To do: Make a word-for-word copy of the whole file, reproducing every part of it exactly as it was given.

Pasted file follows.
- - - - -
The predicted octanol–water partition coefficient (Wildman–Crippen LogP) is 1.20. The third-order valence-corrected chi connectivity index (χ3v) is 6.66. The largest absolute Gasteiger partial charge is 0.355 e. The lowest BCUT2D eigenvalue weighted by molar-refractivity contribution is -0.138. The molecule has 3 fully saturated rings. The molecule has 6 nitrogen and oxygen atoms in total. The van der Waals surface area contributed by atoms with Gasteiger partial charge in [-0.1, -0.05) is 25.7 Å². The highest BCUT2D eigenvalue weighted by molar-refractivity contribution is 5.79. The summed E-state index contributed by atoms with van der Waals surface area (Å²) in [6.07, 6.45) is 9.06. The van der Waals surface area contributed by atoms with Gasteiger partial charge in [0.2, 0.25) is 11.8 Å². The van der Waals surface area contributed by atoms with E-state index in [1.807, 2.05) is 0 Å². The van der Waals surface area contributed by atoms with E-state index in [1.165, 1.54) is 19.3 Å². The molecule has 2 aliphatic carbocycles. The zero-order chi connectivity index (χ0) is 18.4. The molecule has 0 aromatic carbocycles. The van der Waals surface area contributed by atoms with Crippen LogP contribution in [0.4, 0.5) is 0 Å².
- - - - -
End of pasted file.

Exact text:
The predicted octanol–water partition coefficient (Wildman–Crippen LogP) is 1.20. The third-order valence-corrected chi connectivity index (χ3v) is 6.66. The largest absolute Gasteiger partial charge is 0.355 e. The lowest BCUT2D eigenvalue weighted by molar-refractivity contribution is -0.138. The molecule has 3 fully saturated rings. The molecule has 6 nitrogen and oxygen atoms in total. The van der Waals surface area contributed by atoms with Gasteiger partial charge in [-0.1, -0.05) is 25.7 Å². The highest BCUT2D eigenvalue weighted by molar-refractivity contribution is 5.79. The summed E-state index contributed by atoms with van der Waals surface area (Å²) in [6.07, 6.45) is 9.06. The van der Waals surface area contributed by atoms with Gasteiger partial charge in [0.2, 0.25) is 11.8 Å². The van der Waals surface area contributed by atoms with E-state index in [1.807, 2.05) is 0 Å². The van der Waals surface area contributed by atoms with E-state index in [1.165, 1.54) is 19.3 Å². The molecule has 2 aliphatic carbocycles. The zero-order chi connectivity index (χ0) is 18.4. The molecule has 0 aromatic carbocycles. The van der Waals surface area contributed by atoms with Crippen LogP contribution in [0.4, 0.5) is 0 Å².